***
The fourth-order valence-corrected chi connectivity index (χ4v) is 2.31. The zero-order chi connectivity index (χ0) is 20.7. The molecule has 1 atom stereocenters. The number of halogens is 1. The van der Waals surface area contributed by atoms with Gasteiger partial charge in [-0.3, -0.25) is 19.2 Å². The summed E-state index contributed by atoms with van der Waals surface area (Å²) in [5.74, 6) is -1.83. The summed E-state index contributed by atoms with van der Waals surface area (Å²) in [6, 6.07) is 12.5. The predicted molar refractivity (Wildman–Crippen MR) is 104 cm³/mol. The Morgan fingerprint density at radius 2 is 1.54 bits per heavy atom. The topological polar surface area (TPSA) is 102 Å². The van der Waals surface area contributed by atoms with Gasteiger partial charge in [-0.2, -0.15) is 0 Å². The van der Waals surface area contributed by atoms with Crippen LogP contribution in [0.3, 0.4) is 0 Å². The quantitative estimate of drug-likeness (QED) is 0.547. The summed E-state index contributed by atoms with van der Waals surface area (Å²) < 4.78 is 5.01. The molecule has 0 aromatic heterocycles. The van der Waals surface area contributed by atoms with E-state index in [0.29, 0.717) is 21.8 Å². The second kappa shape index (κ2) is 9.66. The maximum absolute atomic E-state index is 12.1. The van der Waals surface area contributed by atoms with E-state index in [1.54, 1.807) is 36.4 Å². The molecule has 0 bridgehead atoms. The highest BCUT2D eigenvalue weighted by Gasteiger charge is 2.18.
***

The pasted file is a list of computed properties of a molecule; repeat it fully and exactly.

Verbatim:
The fourth-order valence-corrected chi connectivity index (χ4v) is 2.31. The zero-order chi connectivity index (χ0) is 20.7. The molecule has 1 atom stereocenters. The number of halogens is 1. The van der Waals surface area contributed by atoms with Gasteiger partial charge in [-0.3, -0.25) is 19.2 Å². The summed E-state index contributed by atoms with van der Waals surface area (Å²) in [5.74, 6) is -1.83. The summed E-state index contributed by atoms with van der Waals surface area (Å²) in [6, 6.07) is 12.5. The predicted molar refractivity (Wildman–Crippen MR) is 104 cm³/mol. The Morgan fingerprint density at radius 2 is 1.54 bits per heavy atom. The topological polar surface area (TPSA) is 102 Å². The van der Waals surface area contributed by atoms with Gasteiger partial charge in [-0.2, -0.15) is 0 Å². The van der Waals surface area contributed by atoms with Crippen LogP contribution in [0.3, 0.4) is 0 Å². The quantitative estimate of drug-likeness (QED) is 0.547. The summed E-state index contributed by atoms with van der Waals surface area (Å²) < 4.78 is 5.01. The molecule has 0 aromatic heterocycles. The van der Waals surface area contributed by atoms with E-state index in [0.29, 0.717) is 21.8 Å². The second kappa shape index (κ2) is 9.66. The maximum absolute atomic E-state index is 12.1. The van der Waals surface area contributed by atoms with E-state index in [1.54, 1.807) is 36.4 Å². The molecule has 0 bridgehead atoms. The highest BCUT2D eigenvalue weighted by Gasteiger charge is 2.18.